Alexander Higgins February 28, 2012:
Just hours ahead of the European market opens, S&P has become the first major ratings agency to declare Greece to be in the dreaded state of default.
For months now politicians and bankers have been screwing over the public by jamming spending cuts and massive tax increases up the ass of the people of Greece to avoid a default which analysts have repeatedly warned could lead to widespread debt contagion throughout the world culminating it what has been labeled as nothing short of financial Armageddon.
Despite widespread civil unrest in the form of protests and rioting, in Greece and throughout the entire Eurozone, over the austerity measures being forced into place to prevent sovereign debt default, Greece has entered the much dreaded state of default.
Greece’s credit rating was cut to selective default by Standard & Poor’s after the bell on Monday, reflecting the implementation of collective action clauses (CACs) on its debt. Greece is in the middle of one of the largest sovereign debt restructurings ever and needs to secure significant private sector participation rate; CACs are designed to forcibly increase that rate.
According to S&P, the Greek government retroactively inserted CACs into the documentation of certain series of its sovereign debt on February 23, two days after the Troika agreed on the terms for a second bailout package. This retroactive implementation substantially changed the terms of the deal and diminished investors’ bargaining power in the face of a restructuring, causing the downgrade, S&P said.
Greece needs to fulfill certain conditions in order to receive the next tranche of money and avoid a disorderly default. Among those is the successful implementation of the so-called PSI (private sector involvement) deal, which is supposed to be voluntary. In practice, Greece is executing a bond restructuring that will see bondholders take an approximately 70% haircut on the net present value of their bonds while the average maturity will be significantly extended, reducing shorter-term funding requirements.
For the PSI to succeed, the Troika (made up by the EU Commission, the ECB, and the IMF) is expecting Greece to secure the participation of 95% of private bondholders. Experts at Barclays believe Greece could come short, and thus would use retroactive CACs that could require a 66% participation rate to force all bondholders to take the deal.
“In our opinion, Greece’s retroactive insertion of CACs materially changes the original terms of the affected debt and constitutes the launch of what we consider to be a distressed debt restructuring,” read S&P’s post-market release.
Consummation of the debt exchange would result in a credit upgrade, S&P announced, and would take Greece’s credit rating to CCC. “In this context, any potential upgrade to the ‘CCC’ category rating would inter alia reflect our view of Greece’s uncertain economic growth prospects and still large government debt, even after the debt restructuring is concluded.” The Financial Times reports:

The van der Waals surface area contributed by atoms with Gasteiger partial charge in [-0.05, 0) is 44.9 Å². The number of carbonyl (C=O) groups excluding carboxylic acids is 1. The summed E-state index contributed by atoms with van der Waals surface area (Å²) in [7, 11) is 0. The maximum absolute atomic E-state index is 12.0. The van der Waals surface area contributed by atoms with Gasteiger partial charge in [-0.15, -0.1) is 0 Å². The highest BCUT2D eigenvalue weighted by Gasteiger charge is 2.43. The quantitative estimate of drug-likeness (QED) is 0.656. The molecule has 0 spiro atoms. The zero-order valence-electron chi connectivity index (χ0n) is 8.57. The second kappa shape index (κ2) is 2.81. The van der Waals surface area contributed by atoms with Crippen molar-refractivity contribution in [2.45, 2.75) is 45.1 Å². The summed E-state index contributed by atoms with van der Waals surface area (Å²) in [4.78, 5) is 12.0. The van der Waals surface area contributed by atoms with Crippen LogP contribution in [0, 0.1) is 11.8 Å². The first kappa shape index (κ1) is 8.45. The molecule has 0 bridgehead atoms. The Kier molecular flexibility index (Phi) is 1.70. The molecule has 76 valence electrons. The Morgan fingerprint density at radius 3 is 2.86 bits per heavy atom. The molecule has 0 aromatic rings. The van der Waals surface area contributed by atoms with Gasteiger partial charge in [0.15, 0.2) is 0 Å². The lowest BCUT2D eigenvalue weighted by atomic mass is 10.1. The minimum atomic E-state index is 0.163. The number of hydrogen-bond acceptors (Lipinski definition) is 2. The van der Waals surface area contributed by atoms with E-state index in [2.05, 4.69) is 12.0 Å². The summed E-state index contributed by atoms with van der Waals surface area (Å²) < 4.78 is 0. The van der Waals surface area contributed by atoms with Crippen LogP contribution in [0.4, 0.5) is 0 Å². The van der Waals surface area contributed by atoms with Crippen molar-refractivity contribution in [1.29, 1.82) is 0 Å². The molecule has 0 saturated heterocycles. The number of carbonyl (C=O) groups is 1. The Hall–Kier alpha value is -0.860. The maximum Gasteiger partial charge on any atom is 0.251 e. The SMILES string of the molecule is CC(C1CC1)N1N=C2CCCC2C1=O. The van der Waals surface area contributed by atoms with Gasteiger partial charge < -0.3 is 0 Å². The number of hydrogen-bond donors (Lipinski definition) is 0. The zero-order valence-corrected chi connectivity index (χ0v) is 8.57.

The finance ministry said the downgrade was “pre-announced and all its consequences have been anticipated, planned for and addressed” by eurozone partners who are backing Greek efforts to avoid a disorderly default.
A successful completion of the debt restructuring would clear the way for Athens to receive a second €130bn bail-out from international lenders, in return for implementing a fresh round of fiscal and structural reforms. Greece would remain in selective default until its debt swap offer closes on March 12 for a majority of bondholders, but “upon completion of the PSI, the sovereign is expected to be re-rated upwards,” the ministry said.
S&P said the downgrade followed the retroactive insertion by Athens of a “collective action clause” forcing all bondholders to accept the terms of the deal put forward by the government for bonds issued under Greek law.
The Greek move “constitutes the launch of what we consider to be a distressed debt restructuring … we believe the retroactive insertion of CACs will diminish bondholders’ bargaining power in an upcoming debt exchange,” it said.
Source: The Financial Times
Press TV reports:
Greece downgraded to selective default
Greece’s move “constitutes the launch of what we consider to be a distressed debt restructuring,” the US ratings agency said on Monday.
Greece has become the first eurozone member in its 13-year history to be officially rated in default, down from its previous rating of ‘CC’.
However, S&P said that once the debt swap is concluded, it will likely raise Greece’s sovereign credit rating to the ‘CCC’ category.
Greece has negotiated the biggest debt restructuring in history as it seeks to reduce national debt to 120 percent of gross domestic product by 2020, from 160 percent last year, and to meet the terms of a 130-billion-euro ($170 billion) international bailout.
The private sector involvement entails a “debt swap” which aims to slice 100 billion euros off more than 200 billion euros of privately held debt if all investors participate.
The Greek government said the move was expected and would not hurt the banking industry.
“This rating does not have any impact on the Greek banking system since any likely effect on liquidity has already been dealt with by the Bank of Greece,” the Greek Finance Ministry said in a statement issued on Monday.
Greece has the highest debt burden in proportion to the size of its economy in the 17-nation eurozone. Despite austerity measures and the bailout funds, the country has been in recession since 2009.